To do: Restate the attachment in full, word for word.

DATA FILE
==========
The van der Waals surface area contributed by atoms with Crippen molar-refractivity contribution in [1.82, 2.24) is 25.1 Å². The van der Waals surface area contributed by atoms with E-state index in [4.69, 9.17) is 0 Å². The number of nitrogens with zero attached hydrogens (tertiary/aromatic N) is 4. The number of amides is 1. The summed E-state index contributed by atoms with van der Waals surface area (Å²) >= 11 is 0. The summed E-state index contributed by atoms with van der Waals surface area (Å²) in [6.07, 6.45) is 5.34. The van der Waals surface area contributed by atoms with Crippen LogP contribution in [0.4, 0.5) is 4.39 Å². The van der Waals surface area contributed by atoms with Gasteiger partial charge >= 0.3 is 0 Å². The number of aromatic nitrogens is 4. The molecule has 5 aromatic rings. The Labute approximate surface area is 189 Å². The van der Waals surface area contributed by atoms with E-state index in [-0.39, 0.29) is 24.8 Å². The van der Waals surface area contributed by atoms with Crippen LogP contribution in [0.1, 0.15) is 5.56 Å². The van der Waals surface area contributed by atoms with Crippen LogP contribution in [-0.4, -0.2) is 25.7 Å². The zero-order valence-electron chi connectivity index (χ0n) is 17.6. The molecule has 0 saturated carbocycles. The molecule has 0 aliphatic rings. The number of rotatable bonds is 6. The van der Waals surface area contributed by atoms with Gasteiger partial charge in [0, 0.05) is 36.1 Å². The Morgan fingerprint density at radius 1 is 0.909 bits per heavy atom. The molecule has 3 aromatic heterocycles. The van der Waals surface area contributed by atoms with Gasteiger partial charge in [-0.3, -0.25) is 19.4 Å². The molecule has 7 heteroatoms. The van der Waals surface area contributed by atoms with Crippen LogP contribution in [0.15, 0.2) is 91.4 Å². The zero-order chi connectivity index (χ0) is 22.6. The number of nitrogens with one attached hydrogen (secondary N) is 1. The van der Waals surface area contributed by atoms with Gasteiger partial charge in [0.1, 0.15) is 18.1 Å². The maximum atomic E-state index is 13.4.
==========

The van der Waals surface area contributed by atoms with Crippen molar-refractivity contribution in [1.82, 2.24) is 25.1 Å². The van der Waals surface area contributed by atoms with E-state index in [4.69, 9.17) is 0 Å². The number of nitrogens with zero attached hydrogens (tertiary/aromatic N) is 4. The number of amides is 1. The summed E-state index contributed by atoms with van der Waals surface area (Å²) >= 11 is 0. The summed E-state index contributed by atoms with van der Waals surface area (Å²) in [6.07, 6.45) is 5.34. The van der Waals surface area contributed by atoms with Crippen LogP contribution in [0.4, 0.5) is 4.39 Å². The van der Waals surface area contributed by atoms with Gasteiger partial charge >= 0.3 is 0 Å². The number of aromatic nitrogens is 4. The molecule has 5 aromatic rings. The Labute approximate surface area is 189 Å². The van der Waals surface area contributed by atoms with E-state index in [-0.39, 0.29) is 24.8 Å². The van der Waals surface area contributed by atoms with Crippen LogP contribution in [0.1, 0.15) is 5.56 Å². The van der Waals surface area contributed by atoms with Crippen LogP contribution in [-0.4, -0.2) is 25.7 Å². The zero-order valence-electron chi connectivity index (χ0n) is 17.6. The molecule has 0 saturated carbocycles. The molecule has 0 aliphatic rings. The number of rotatable bonds is 6. The van der Waals surface area contributed by atoms with Gasteiger partial charge in [0, 0.05) is 36.1 Å². The Morgan fingerprint density at radius 1 is 0.909 bits per heavy atom. The molecule has 3 aromatic heterocycles. The van der Waals surface area contributed by atoms with Gasteiger partial charge in [-0.3, -0.25) is 19.4 Å². The molecule has 7 heteroatoms. The van der Waals surface area contributed by atoms with Crippen LogP contribution in [0.15, 0.2) is 91.4 Å². The zero-order chi connectivity index (χ0) is 22.6. The number of nitrogens with one attached hydrogen (secondary N) is 1. The van der Waals surface area contributed by atoms with Gasteiger partial charge in [0.1, 0.15) is 18.1 Å². The maximum atomic E-state index is 13.4.